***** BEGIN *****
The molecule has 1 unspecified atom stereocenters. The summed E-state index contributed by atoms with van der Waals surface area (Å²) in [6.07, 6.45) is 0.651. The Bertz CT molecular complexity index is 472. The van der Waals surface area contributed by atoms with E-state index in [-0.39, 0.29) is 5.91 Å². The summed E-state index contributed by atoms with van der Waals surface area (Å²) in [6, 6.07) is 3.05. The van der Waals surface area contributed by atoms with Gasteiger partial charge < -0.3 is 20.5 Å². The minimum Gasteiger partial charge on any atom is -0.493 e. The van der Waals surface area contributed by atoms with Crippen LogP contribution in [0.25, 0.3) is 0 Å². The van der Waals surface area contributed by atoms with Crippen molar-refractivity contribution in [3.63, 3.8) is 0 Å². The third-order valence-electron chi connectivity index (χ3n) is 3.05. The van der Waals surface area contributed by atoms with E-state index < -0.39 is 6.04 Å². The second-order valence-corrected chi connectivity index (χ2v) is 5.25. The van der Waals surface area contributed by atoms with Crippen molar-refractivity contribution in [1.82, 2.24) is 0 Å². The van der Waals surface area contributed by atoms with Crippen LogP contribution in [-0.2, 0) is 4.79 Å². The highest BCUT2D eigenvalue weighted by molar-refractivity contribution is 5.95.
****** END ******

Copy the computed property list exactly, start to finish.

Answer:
The molecule has 1 unspecified atom stereocenters. The summed E-state index contributed by atoms with van der Waals surface area (Å²) in [6.07, 6.45) is 0.651. The Bertz CT molecular complexity index is 472. The van der Waals surface area contributed by atoms with E-state index in [-0.39, 0.29) is 5.91 Å². The summed E-state index contributed by atoms with van der Waals surface area (Å²) in [6, 6.07) is 3.05. The van der Waals surface area contributed by atoms with Gasteiger partial charge < -0.3 is 20.5 Å². The minimum Gasteiger partial charge on any atom is -0.493 e. The van der Waals surface area contributed by atoms with Crippen LogP contribution in [0.25, 0.3) is 0 Å². The van der Waals surface area contributed by atoms with Crippen molar-refractivity contribution in [3.63, 3.8) is 0 Å². The third-order valence-electron chi connectivity index (χ3n) is 3.05. The van der Waals surface area contributed by atoms with E-state index < -0.39 is 6.04 Å². The second-order valence-corrected chi connectivity index (χ2v) is 5.25. The van der Waals surface area contributed by atoms with Crippen molar-refractivity contribution in [1.82, 2.24) is 0 Å². The van der Waals surface area contributed by atoms with Crippen LogP contribution in [-0.2, 0) is 4.79 Å². The highest BCUT2D eigenvalue weighted by molar-refractivity contribution is 5.95.